ADI Assistance dogs international is the only "regulatory" organization that I would go with. Delta society can help you find a way to train your OWN dog but since most service dogs wash out I believe it's better to let a professional choose the dog. I'd look at any service dog organization that is a member of ADI. you can go on ADI's website. Also you don't have to go through channels that specifically deal with people with MS. These companies train for a slew of disabilities. Good luck and happy researching!
                  Liza R. McCollum

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                  • #54
                    Actually most Service Dogs do not wash out. That is misinformation.

                    If you were to find a reputable breeder with a serious focus on health and temperament and were to give a litter of pups the Volhard test to determine which one had the right temperament, then bring that pup home and train it yourself... the washout rate is VERY small.

                    It is the organizations that breed like crazy and train them all and organizations that use rescues from the pound that have high washout rates.

                    Owner trainer washout rates are extremely low. In fact it is so rare that I can't even think of anyone I know that has had one wash out in the last several years.

                    I have known several program dogs that washed out and many many more rescues that didn't make it for both behavioral and health problems.

                    Oli

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                    • #55
                      Here is the new DOJ brief of the 2010 revised edition of the ADA about Service Dogs...

                      http://www.ada.gov/service_animals_2010.htm

                      Oli

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                      • #56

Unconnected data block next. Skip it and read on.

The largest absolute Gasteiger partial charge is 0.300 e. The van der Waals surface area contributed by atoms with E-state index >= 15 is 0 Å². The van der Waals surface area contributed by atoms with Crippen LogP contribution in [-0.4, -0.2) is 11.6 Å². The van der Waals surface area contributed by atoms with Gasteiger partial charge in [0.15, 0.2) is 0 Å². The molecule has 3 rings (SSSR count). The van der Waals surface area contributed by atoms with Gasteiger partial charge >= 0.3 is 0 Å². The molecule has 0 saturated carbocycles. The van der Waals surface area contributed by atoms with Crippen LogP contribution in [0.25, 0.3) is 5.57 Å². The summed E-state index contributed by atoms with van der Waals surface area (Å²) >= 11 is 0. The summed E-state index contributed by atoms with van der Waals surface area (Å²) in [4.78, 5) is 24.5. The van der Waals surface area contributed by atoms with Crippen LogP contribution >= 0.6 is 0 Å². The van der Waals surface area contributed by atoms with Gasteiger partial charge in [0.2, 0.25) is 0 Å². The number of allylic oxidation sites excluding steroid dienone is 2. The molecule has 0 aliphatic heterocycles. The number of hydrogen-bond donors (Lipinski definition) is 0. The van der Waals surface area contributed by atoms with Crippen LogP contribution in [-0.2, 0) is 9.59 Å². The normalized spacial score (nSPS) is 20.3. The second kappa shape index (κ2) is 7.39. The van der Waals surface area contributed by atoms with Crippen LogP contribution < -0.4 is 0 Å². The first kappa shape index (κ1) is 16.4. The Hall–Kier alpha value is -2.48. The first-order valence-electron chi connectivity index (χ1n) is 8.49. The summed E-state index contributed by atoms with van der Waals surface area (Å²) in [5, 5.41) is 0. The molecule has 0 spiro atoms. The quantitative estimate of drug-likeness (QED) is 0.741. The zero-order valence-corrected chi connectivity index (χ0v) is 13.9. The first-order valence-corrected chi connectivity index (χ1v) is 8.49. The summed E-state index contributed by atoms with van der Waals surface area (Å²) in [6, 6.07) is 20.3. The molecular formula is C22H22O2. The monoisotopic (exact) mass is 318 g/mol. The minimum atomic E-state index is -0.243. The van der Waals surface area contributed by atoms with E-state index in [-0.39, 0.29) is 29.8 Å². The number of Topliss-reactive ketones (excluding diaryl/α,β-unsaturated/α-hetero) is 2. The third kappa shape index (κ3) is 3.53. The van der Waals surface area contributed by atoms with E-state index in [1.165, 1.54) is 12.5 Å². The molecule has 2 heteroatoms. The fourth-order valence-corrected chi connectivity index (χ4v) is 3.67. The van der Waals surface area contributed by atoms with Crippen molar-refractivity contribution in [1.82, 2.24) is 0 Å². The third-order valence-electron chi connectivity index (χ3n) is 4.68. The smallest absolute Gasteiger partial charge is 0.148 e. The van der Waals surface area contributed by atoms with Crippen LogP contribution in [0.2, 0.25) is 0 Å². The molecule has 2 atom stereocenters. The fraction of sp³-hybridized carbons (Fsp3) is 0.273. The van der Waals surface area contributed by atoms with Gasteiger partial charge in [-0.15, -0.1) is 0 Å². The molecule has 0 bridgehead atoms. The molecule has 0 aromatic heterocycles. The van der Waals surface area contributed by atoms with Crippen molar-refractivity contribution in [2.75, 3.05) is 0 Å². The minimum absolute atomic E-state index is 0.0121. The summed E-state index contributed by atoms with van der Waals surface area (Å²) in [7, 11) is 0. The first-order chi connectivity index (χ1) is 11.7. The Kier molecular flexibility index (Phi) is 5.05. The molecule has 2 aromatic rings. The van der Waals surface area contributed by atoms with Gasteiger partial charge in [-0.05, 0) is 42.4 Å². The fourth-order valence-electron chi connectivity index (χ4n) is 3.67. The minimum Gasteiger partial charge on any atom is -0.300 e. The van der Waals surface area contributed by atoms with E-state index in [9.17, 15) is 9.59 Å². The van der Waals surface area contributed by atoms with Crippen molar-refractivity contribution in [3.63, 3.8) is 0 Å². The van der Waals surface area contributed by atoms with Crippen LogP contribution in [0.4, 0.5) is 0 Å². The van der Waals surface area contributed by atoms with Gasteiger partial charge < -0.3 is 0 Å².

I forgot to tell my dog she isn't "certified". She pulls me anyway.
                        TM 2004 T12 incomplete

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                        • #57
                          That's great just make sure your doggie is not pulling more weight then is good for her health and bones and joints.


                          I forget what the ragtio is but you can find it easily on line.

                          P,S, your dog is beautiful.
                          Liza R. McCollum

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                          • #58
                            I've been reading the book Until Tuesday about an injured soldier and his service dog. His dog is from ECAD-Educated Canines Assisting With Disabilities. The parts on the dog training are amazing as this group starts when the dog is 3 days old. If you plan on self-training I highly recommend the book.
                            Courage doesn't always roar. Sometimes courage is the quiet voice at the end of the day saying, "I will try again tomorrow."

                            Disclaimer: Answers, suggestions, and/or comments do not constitute medical advice expressed or implied and are based solely on my experiences as a SCI patient. Please consult your attending physician for medical advise and treatment. In the event of a medical emergency please call 911.